There's really no competition.
But it's slightly less accepted than that midday glass of chardonnay.
Last month I had to go and get my fingerprints taken. Unfortunately, the machine was struggling to read my prints. Apparently, this is quite common and the lady operating it suggested I put some hand-cream on as this makes it easier for the machine to scan the prints, as she gestured to my oversized handbag, fully expecting me to whip some out!
But then I lost it. Where did the overwhelming rainbow feeling go? I lay in bed with my 2 day old son who keeps licking his lips at me. He doesn't love me. He doesn't know who I am. He just wants milk.
As a mum who went into Motherhood (wrongly) assuming that PND only happened to mothers who had a history of mental health problems, that it was something that happened to women who were not "strong' enough, that it meant they hated their children, I know firsthand how dangerous these misconceptions can be.
With talk of houmous and gluten free this and that, Bad Moms is the most American, middle class depiction of motherhood but as long as you know this before seeing it, you'll enjoy it. Thankfully, Kunis' beautiful, mesmerising, gigantic eyes are enough to distract you from the filo pastry thin plot and lack of gags.
I had expected having a new born in my life to be relentlessly hard; I had expected to feel completely sleep deprived and exhausted. And that was where my expectations had ended.
Last night in bed, the moment just before I closed my eyes to go to sleep I had the most stomach churning of thoughts that made my (only moments earlier) bleary-on-the-edge-of-sleep eyes, instead be forced awake in a state of shock and bewilderment. Leaving me caught in the hazard lights of Motherhood.
They say never to work with animals or children but sometimes the life of mumpreneur means you have no choice... 1. She's
When the time came to return to my job it hit me hard especially as at the time I was suffering with then - undiagnosed postnatal depression. I work Monday to Friday, 9am-5pm. My little man is in nursery Monday to Friday, 8.30am-5.15pm.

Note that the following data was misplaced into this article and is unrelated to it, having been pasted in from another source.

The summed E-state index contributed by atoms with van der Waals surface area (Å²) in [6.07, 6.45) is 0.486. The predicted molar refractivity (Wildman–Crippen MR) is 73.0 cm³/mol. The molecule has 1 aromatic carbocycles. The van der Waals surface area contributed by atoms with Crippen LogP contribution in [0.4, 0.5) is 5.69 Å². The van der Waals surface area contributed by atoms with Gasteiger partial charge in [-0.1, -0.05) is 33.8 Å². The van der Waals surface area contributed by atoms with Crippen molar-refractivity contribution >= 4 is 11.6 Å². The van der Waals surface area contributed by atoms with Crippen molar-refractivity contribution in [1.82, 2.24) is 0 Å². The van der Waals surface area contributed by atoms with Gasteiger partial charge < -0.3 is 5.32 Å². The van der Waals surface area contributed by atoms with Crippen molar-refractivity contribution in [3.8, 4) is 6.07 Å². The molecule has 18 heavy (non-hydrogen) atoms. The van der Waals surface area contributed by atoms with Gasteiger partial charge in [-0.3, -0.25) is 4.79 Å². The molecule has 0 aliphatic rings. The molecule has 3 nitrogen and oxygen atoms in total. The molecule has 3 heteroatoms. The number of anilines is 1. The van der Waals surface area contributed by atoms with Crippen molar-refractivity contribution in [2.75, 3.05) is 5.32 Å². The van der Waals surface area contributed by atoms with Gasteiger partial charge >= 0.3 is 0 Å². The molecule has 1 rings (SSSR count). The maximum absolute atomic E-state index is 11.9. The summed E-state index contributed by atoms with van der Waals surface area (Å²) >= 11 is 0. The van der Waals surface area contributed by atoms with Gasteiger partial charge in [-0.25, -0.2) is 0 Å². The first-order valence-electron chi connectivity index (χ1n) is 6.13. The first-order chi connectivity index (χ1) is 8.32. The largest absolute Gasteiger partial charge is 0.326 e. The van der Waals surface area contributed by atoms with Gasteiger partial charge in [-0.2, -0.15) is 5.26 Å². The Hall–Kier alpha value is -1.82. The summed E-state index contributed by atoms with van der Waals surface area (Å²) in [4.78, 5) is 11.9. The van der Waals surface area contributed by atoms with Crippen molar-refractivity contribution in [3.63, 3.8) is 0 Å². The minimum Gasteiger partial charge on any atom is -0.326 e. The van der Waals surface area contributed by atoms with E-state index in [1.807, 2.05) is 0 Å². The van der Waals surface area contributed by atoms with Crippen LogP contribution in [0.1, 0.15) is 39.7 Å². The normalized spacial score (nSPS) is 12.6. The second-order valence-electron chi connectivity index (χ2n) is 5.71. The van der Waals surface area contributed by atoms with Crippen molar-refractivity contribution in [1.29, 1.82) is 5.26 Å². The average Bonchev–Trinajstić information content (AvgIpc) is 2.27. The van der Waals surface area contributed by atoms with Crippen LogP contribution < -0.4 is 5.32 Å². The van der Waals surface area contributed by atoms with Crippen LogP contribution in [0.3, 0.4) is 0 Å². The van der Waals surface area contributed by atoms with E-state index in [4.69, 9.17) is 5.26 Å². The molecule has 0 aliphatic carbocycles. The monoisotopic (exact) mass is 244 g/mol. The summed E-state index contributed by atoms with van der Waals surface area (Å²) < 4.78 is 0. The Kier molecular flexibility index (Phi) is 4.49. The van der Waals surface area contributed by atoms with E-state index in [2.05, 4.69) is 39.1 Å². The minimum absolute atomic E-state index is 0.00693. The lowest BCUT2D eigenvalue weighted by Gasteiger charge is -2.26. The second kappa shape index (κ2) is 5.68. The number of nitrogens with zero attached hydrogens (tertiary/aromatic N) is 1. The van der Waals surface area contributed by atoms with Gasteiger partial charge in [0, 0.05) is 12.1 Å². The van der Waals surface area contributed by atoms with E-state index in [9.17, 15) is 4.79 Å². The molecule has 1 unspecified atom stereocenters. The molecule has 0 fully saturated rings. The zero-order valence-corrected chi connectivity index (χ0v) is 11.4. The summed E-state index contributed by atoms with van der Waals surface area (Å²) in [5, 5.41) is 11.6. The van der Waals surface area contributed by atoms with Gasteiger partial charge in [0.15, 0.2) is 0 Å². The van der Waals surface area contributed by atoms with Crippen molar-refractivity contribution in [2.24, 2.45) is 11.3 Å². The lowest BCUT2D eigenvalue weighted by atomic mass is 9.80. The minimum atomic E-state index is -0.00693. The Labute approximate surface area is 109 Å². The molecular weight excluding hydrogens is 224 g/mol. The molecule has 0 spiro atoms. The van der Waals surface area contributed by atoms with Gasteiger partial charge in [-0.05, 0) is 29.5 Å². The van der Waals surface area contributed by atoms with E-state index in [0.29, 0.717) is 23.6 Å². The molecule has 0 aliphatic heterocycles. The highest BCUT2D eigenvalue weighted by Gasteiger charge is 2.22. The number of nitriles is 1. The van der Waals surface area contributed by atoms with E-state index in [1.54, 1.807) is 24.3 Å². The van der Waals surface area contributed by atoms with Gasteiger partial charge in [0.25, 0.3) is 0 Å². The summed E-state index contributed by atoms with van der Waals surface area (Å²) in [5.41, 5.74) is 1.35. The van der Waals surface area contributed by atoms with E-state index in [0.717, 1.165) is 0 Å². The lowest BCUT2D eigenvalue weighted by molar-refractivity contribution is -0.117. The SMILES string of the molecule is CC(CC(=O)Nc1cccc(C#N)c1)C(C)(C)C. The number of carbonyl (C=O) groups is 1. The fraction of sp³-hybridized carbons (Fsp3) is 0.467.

Yes, we have to teach our Tiny Humans boundaries. Yes we have to teach them right from wrong. Yes we have to be their guides. And, yes sometimes we just have to let them eat the Mother f***G cake!
I accept that with the birth of my child comes the acceptance of not having a clean and polished house or life and most importantly comes the acceptance of other parents who are also going through this wonderful, crazy and at times difficult job (despite how smelly, dishevelled or exhausted they may look - as we've all been there right?!)
No matter how many times I tell myself this I just can't get my head around it. Crazy I know, as by the time the day arrives I will have had 365 of the damn things to get myself prepared for it. Not to mention she is my second Tiny Human to have her 1st b'day so I should know what to expect.
There is a reason dry shampoo was invented, however, this reason always eluded me pre-baby with me saying ludicrous sentences like "Why would I need dry shampoo? I will just wash my hair if its dirty!" Oh the unadulterated bliss of having time to wash anything but someone else ass.
The moment I found out I was expecting my first child, my life changed forever. Nothing was going to be the same ever again. It couldn't be taken back and even if the pregnancy hadn't gone through, I still would have remained changed. This much I knew.
There is a vast canon of literature on new-parenthood, child-rearing, baby nurturing, what to expect and what not to expect once you've had a baby. You could thatch houses with the amount written about this most wondrous time of any person's life.
I have been telling myself for WAY too long now that I need to be performing at 100% on all these cylinders to feel happy and fulfilled. I need to be good, no "GGGRRRREAT!" at all of them to feel validated and this will in turn mean I am a good mum, a sexy wife and a shit hot entrepreneur.
I guess what myself and my mummy tantrum are trying to say is that rather than being strong and brave through it all, wouldn't it sometimes be a refreshing relief to admit how hard all parenting decisions are and how we bloody dread having to make them?
So why oh why is it not this simple? Why do we instead feel so judged on our choices and like a 'failure' if we are not doing what is perceived as making the 'best choice' when it comes to how we feed our baby?
Not all Mums are negative automatons. It depends what type of day they're having. It just seems to me (as a Mum) that much of what I write (and read) covers more of the bummed out side of parenting. And all to often I speak to other parents and they seem to be complaining a lot too.